Scavenger birds familiar sight

PUBLISHED : Monday, 28 July, 1997, 12:00am
UPDATED : Monday, 28 July, 1997, 12:00am

The Black Kite (or Black Eared Kite) is one of the most familiar of Hong Kong's birds, often seen gliding above the hills or harbour.

You will be able to recognise it by the fork in its tail. Other birds of prey in Hong Kong - buzzards, eagles, harriers and falcons - have square or rounded tails.

The adult Black Kite is dark brown with pale areas under its wings. The juvenile bird appears much lighter, as the underparts have extensive creamy yellow streaks.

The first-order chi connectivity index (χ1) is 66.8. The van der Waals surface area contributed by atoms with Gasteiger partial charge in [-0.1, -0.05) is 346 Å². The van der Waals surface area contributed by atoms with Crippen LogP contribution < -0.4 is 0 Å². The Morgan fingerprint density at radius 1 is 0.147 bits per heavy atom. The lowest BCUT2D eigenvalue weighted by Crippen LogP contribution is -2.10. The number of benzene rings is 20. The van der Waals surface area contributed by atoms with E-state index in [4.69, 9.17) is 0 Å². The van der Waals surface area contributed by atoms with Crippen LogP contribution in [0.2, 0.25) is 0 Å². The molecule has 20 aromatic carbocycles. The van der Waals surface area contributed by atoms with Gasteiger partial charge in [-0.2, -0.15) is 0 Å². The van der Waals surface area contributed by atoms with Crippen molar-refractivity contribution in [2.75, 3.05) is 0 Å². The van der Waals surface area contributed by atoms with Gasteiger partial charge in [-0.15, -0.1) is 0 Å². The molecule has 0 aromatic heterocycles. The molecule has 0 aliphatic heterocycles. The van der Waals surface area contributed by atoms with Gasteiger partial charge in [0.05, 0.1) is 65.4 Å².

The kite calls frequently with a shrill scream.

It scavenges for food in the harbour and hunts over hillsides. The Black Kite feeds mainly on dead fish, but also rats, frogs, snakes and insects.

The kite builds a nest of sticks and rubbish, including plastic and waste paper, high in trees and lays two or three eggs each spring.

The eggs are incubated for about 30 days and once hatched, the young kites take about six weeks to fledge - the term used to describe the time a young bird is strong enough to leave the nest.

Some young still depend heavily on their parents for food even after they can fly.

In winter, up to 1,000 Black Kites can be seen in Hong Kong, as migrants from other parts of Asia join the resident population. In summer, there may only be 300 kites in Hong Kong.

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